I have a confession to make. I didn't want to like this album-- Brian Wilson, after the artistic and critical triumph of "Smile" puts together a Christmas album. I mean, a Christmas album? Aren't these the bottom of the barrel of bad marketing ideas from the '60s? But you know, I'm a huge fan, so I dutifully picked it up on the day of release and eventually popped it into my CD player in my car, my expectations were about as low as they could get.
You can, of course, imagine my surprise when I thought it was fantastic.
Wilson assembled his touring band, augmented by a pair of extra horns and a string quartet, to tackle eight Christmas standards, a pair of Beach Boys Christmas classics, and a couple new songs. With top notch musicianship, a small orchestra at his disposal, and vocalists about as good as they come, one thing is increasingly clear to me-- Brian Wilson's power as an arranger is remarkably intact, moreso than one would ever guess based on his output of the past thirty years-- don't get me wrong, I loved "Love You" and "Brian Wilson" and a substantial amount of other material Wilson has done, but they were all missing some piece of magic, some magic that was captured on the 2004 re-recording of "Smile", and it's as though it was infectious. The arrangements on here are subtle, clever and inventive-- full of the kind of things that made a confessed music snob like myself excited about the Beach Boys in the first place.
Look no further than "God Rest Ye Merry Gentlemen" for an example of what I mean-- the arrangement picks up a pseudo-Eastern European feel to it, sounding almost like a Russian folk song on electric guitars and a superb lead vocal by a more-confident-sounding Brian Wilson, superb vocal harmonies. It's got that certain-something that's been missing. This is pretty much true of about all the classics on here-- the arrangements are really a blast-- "Deck the Halls" picks up a funky, almost late '90s Chili Pepper sound, "O Holy Night" has all the subtleties that made the old Beach Boys recordings great, and "We Wish You A Merry Christmas"-- it's just one of those pieces. Opening with a piano and flute theme statement then moving onto bass harmonica and harpsichord for the vocal passages and eventually tagging in a double time chorus. Bass harmonica and harpsichord? There was only one arranger who ever though in those fashions. And certainly the a capella "Auld Lang Syne" is guaranteed to make any harmony fan happy.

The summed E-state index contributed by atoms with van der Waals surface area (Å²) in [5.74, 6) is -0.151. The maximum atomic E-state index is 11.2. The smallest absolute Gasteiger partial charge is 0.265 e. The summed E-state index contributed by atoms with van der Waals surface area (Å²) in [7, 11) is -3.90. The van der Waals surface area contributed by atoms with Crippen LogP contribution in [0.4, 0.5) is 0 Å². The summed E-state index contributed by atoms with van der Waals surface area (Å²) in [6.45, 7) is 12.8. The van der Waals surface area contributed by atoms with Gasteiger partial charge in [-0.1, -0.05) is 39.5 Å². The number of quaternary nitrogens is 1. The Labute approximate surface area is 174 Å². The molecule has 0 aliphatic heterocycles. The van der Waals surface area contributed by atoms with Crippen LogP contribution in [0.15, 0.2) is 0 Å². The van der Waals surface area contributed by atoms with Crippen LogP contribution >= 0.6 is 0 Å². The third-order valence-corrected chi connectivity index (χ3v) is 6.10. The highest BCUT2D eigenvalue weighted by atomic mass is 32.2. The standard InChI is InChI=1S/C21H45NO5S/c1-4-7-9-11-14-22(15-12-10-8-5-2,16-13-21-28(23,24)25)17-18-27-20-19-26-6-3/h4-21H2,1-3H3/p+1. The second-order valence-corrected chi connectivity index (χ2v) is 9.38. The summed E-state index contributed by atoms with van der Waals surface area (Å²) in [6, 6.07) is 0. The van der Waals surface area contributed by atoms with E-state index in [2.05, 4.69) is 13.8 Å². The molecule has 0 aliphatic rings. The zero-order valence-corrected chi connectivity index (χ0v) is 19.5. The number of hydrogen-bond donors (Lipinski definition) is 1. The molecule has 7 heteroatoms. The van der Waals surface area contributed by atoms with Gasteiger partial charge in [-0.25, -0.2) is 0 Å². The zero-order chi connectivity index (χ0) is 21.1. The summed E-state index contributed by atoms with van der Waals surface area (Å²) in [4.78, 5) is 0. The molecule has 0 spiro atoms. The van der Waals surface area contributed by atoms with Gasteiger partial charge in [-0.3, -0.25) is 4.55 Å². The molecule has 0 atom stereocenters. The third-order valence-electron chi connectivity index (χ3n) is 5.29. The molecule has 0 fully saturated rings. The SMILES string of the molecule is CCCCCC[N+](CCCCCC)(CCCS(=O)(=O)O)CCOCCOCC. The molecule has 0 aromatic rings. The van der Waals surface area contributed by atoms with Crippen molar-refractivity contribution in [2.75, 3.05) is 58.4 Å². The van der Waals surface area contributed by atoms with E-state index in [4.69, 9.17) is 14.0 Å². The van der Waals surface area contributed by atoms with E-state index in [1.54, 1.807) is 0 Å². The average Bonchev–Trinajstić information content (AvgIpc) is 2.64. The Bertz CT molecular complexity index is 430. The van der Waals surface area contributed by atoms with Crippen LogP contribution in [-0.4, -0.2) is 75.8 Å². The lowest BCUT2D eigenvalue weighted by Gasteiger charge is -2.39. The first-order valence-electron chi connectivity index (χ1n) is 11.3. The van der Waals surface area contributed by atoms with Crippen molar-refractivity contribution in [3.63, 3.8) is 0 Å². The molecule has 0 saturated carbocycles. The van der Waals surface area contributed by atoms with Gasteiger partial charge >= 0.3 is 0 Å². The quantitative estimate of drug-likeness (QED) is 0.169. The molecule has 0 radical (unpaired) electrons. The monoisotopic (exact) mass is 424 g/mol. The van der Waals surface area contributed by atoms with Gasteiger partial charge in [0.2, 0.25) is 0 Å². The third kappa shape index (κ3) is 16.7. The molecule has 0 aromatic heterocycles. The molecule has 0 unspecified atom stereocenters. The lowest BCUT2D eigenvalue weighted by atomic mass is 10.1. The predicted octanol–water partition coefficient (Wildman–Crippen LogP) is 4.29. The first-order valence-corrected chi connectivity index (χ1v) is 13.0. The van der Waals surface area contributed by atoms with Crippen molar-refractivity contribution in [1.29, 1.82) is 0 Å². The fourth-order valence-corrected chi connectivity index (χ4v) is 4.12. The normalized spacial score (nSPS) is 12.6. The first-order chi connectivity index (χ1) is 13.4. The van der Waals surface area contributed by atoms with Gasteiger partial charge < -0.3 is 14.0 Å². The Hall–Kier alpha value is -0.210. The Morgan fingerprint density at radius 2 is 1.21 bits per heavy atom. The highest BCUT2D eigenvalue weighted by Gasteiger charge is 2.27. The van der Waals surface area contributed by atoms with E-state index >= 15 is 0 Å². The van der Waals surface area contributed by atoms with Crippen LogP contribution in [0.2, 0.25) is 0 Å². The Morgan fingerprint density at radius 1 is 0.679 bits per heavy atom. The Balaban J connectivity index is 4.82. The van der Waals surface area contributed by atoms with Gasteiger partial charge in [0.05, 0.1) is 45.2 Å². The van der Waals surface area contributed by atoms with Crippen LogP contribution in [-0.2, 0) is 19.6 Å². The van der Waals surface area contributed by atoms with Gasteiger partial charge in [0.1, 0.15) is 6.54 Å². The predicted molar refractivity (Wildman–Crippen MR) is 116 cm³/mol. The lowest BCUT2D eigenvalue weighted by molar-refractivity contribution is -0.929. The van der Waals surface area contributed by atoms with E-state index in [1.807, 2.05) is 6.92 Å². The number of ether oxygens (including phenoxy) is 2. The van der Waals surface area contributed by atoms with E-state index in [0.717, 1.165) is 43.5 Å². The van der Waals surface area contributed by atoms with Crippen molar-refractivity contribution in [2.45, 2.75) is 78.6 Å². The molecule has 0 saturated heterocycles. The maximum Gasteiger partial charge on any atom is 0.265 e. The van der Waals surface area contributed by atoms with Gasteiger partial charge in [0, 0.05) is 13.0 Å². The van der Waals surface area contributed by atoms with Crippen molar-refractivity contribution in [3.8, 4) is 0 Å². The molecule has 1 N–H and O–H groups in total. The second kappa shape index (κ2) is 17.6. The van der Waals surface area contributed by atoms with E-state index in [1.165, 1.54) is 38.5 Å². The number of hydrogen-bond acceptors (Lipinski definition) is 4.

The two Beach Boys pieces get faithful reinterpretations-- "Little Saint Nick" ends up being hot and exciting. The new pieces are decent enough-- "What I Really Want For Christmas" ends up being a pretty, laid back piece with fantastic, subtle percussion and a great, lush, string arrangement. "Christmasey" I'm a little less wild on, it's got a somewhat frantic and rushed feel to it that doesn't suit the piece.
The album is augmented by a trio of "bonus tracks"-- Christmas song "On Christmas Day" that Wilson recorded several years ago and released on his website, a moody arrangement of "Joy to the World" that ended up on a compilation in the late '90s, and the "Silent Night" arrangement that used to play on Wilson's website a couple Christmases ago. All of it is nice to have on disc.
For someone who's not wild on Christmas albums, I have to say I really enjoyed this one-- it's got my excited for the possibility of that rock and roll album Brian keeps saying he wants to do. Recommended.